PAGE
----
USA: judge approves settlement mandating air conditioning at hot Texas prison

This is a new day in Texas prison history.

With those words Tuesday, U.S. District Judge Keith Ellison ended a years-long lawsuit over prison heat conditions and finalized a settlement proposal that includes permanently installing air conditioning at the Wallace Pack prison southeast of College Station.

In 2014, several inmates at the prison sued the Texas Department of Criminal Justice over the lack of air conditioning, citing nearly two dozen prisoners who died from heat stroke in the last two decades and temperatures at the unit which routinely exceeded 100 degrees. Of the more than 100 state prisons and jails, nearly 75 percent are uncooled in inmate housing areas.

For years, the state fought back against the suit, claiming it took adequate measures to deal with the sweltering Texas summers, like providing ice water and fans. But their arguments didn’t sway Ellison, who issued a sharp ruling last year, saying the department was deliberately indifferent to the harm it was causing inmates and ordering the state to place medically vulnerable inmates into air conditioning.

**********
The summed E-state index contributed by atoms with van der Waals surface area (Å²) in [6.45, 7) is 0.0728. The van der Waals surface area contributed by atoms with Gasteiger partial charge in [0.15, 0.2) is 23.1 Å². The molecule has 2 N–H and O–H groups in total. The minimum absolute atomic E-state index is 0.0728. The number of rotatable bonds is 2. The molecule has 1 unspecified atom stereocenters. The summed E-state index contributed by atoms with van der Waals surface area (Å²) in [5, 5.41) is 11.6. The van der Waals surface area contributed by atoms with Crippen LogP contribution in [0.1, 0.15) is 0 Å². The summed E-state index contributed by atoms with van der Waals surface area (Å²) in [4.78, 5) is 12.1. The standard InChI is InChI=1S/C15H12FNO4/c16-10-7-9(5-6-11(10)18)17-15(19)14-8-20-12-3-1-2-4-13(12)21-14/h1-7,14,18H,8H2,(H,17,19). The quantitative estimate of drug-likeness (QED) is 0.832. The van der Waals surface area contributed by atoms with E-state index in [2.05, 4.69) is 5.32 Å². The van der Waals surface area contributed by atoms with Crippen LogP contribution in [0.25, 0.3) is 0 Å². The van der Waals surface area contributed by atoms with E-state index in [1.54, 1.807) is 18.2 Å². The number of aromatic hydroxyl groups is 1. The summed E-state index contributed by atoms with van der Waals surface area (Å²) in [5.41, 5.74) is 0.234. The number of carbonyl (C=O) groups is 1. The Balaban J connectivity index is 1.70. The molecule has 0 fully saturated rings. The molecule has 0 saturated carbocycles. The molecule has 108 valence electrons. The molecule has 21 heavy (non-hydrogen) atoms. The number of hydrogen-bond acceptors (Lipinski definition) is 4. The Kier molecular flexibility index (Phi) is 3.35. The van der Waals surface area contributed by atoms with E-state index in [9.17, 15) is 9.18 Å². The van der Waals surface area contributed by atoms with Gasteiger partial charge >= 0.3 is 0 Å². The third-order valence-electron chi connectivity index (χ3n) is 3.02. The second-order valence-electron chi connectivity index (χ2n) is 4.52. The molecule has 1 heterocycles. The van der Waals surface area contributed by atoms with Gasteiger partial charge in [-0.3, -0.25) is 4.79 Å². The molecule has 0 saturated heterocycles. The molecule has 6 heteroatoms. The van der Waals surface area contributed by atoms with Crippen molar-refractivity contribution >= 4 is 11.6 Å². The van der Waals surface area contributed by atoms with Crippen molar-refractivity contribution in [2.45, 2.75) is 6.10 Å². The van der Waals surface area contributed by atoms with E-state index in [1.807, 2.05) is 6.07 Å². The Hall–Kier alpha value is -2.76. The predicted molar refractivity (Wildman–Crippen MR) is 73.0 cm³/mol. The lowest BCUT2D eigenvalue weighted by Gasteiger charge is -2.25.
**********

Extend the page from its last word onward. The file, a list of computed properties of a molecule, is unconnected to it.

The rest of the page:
What followed was a massive shuffle of men in state prison custody, moving more than a thousand inmates who were deemed vulnerable — like the elderly and those with heart conditions — to air conditioned prisons.

It was a temporary solution. In February, the parties announced they had come to a settlement agreement, which includes air-conditioning the Pack Unit permanently — pending legislative approval — and ensuring the more than 1,300 inmates who are part of the class-action lawsuit stay in air-conditioned prisons and jails throughout their incarceration. The department installed temporary air conditioning at the unit this year to cover the next two summers.

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